# Sprite to Bitmap

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Metalion wrote:

I don't understand at all how someone who is able to program in assembly, is unable to figure the maths behind this.

How hard is that ?????

It's not so much as I have a hard time figuring out the math it is writing in a way that the compiler understands it.
I am still learning and at the end of the day if one of you gave me a routine I would dissect and analyze the thing until I get it.

Here is the reality whether most of you admit to it or not.

Someone showed you.

You could walk into a gaming company during the 80's, break out the technical manual and then end up using in house routines that were faster.

I would love to meet that one person who took Z80 assembly language in college during the 80's then went off to program games for the MSX or Colecovision.

Metalion wrote:

I don't understand at all how someone who is able to program in assembly, is unable to figure the maths behind this.

How hard is that ?????

Coz you need look at this math like:

So you get first look optimizations:

PS: Ofc you need truncate some anoying bits, anyway, you get more clean code then.

You guys have been so kind to me I am going to share with my completed and rewritten routine.
It can be used to grab direct from VRAM or a Ram table adjust comments to the version you need.

It works, it's short and sweet.
Remember that you have to provide offsets because the sprite calculates from the upper left hand corner as 0,0 while a sprite can be 8x8 or 16x16. Even more if you stack or enlarge them.

SPRITE_TO_TILE: ; Updated June 24, 2021. Changed for Pointer in Ram or Direct from VRAM
LD DE, TABLE ; Table name in RAM or \$1800 for grabbing from VRAM
LD A, SPRITE_Y
AND \$F8
LD H, 0
LD L, A
LD A, SPRITE_X
SRL A
SRL A
SRL A
OR L
LD L, A
LD A,(HL) ; Comment out if calling direct from VRAM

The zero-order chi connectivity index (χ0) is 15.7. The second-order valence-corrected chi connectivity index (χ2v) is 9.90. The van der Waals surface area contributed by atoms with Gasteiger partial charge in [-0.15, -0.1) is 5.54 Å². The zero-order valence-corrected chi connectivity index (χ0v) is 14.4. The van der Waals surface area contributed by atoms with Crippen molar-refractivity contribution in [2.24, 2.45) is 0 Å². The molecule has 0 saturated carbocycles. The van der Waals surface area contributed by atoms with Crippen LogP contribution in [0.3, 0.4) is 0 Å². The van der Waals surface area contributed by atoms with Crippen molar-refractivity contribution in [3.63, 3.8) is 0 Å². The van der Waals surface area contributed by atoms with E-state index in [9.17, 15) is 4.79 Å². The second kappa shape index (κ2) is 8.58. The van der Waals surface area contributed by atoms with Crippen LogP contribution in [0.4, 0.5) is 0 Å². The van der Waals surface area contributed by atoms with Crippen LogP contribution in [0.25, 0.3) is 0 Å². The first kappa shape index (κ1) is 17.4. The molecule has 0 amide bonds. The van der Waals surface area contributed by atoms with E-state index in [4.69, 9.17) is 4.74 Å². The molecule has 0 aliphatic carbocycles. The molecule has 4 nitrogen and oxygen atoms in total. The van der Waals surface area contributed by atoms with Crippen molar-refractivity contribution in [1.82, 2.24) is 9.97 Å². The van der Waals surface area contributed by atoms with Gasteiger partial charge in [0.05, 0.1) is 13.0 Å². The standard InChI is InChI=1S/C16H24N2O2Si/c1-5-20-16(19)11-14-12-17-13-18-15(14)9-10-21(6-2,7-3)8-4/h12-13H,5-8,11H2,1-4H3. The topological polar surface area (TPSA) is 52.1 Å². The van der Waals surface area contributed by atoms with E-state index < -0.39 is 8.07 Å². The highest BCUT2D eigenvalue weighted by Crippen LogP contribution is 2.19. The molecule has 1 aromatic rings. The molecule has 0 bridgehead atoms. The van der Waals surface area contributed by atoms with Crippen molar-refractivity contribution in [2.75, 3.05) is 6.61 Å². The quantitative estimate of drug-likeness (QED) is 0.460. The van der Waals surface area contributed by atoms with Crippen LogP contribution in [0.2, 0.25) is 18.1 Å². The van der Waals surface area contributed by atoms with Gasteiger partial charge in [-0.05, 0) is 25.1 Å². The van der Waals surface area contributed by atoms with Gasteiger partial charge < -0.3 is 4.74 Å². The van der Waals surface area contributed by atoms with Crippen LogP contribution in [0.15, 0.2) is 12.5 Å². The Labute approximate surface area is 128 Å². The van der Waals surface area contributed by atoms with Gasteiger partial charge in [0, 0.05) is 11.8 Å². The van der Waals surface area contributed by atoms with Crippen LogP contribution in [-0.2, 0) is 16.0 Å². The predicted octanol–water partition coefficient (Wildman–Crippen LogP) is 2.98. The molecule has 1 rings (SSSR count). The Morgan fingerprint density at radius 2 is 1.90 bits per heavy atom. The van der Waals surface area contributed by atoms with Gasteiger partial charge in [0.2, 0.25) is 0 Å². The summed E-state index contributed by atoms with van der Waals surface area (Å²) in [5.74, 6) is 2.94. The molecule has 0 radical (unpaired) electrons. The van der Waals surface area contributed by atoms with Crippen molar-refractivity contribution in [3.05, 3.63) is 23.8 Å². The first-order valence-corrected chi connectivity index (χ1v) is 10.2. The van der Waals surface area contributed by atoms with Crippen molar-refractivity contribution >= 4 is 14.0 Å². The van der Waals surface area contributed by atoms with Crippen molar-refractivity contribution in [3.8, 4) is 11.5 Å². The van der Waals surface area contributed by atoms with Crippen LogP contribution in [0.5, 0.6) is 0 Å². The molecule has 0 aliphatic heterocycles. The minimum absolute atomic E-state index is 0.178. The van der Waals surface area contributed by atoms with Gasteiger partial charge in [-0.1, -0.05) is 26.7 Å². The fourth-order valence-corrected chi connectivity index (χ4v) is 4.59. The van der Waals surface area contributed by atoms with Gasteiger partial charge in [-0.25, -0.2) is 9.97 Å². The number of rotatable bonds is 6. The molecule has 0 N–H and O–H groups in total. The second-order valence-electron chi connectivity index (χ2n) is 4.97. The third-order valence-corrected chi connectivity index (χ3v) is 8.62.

; DI
;LD A,L
;OUT (98h),A
;LD A,H
;AND 3FH
;OUT (99h),A
;EI
;IN A, (98h)
RET

Metalion wrote:

Yes, I also used this clever ADD HL,A operation a few times myself.
But I found out it is quicker to do :

LD L,A
JR NC,\$+3
INC H

I use something similar, but without a jump.

LD L,A
LD A,0
LD H,A

I love it when there's just more than one way of doing the same thing

ro wrote:
Metalion wrote:

Yes, I also used this clever ADD HL,A operation a few times myself.
But I found out it is quicker to do :

LD L,A
JR NC,\$+3
INC H

I use something similar, but without a jump.

LD L,A
LD A,0
LD H,A

I love it when there's just more than one way of doing the same thing

Love this little detail. I wasn't aware of Chilly Willy's version, but like that one best. Metalion's variant is 28/23 cycles, and is good, but it is not constant. One can make it constant by replacing JR with JP, but it ends on 26 cycles. The above is 28 cycles. Chilly Willy's variant is constantly 25 cycles.

Good input. Thanks!

Bengalack wrote:

Metalion's variant is 28/23 cycles, and is good, but it is not constant

Nope, mine is 23 cycles and constant, that's the beauty of it !

```ADD A,L     ;  5 cycles
LD  L,A     ;  5 cycles
JR  NC,\$+3  ; 13 cycles if NC, 8 cycles if not
INC H       ;  5 cycles```
Metalion wrote:
Bengalack wrote:

Metalion's variant is 28/23 cycles, and is good, but it is not constant

Nope, mine is 23 cycles and constant, that's the beauty of it !

```ADD A,L     ;  5 cycles
LD  L,A     ;  5 cycles
JR  NC,\$+3  ; 13 cycles if NC, 8 cycles if not
INC H       ;  5 cycles```

Hey, I always want to improve so let's see the whole routine so I can plug it in a test it.

Well, your version is actually the fastest (OR L / LD L,A is just 10 cycles) but it only works correctly if the table address is a multiple of 32.

Metalion wrote:
Bengalack wrote:

Metalion's variant is 28/23 cycles, and is good, but it is not constant

Nope, mine is 23 cycles and constant, that's the beauty of it !

You are of course right. And I'm totally blind haha. And this is great. I tend to favorise constant time, so this is just up my alley

The more I looked into this, the more I appreciate the "Konami solution" posted by Guillian. It is a little gem and way faster (approx. 30%) than the other solutions posted. It cleverly uses the carry to copy bits from one register to the other. I also like that by using HL as input you can fetch the two coordinates from memory in once ( ld hl,(nn) ) instead of doing ld a,(nn) twice, which saves 11 cycles. It also doesn't use BC and DE, which is nice.
There is one drawback however: it is not easy anymore to provide offsets to the coordinates; in most cases you don't want the character behind the upperleft corner but the char behind the middle of the sprite.
The most efficient "Konami solution" with offsets I could come up with would then look like this (I switched l and h to leave out the ld l,h at the end):

ld a,(X)
ld l,a
ld a,(Y)
rra
rra
rra
rra
rr l
rra
rr l
rra
rr l
and 3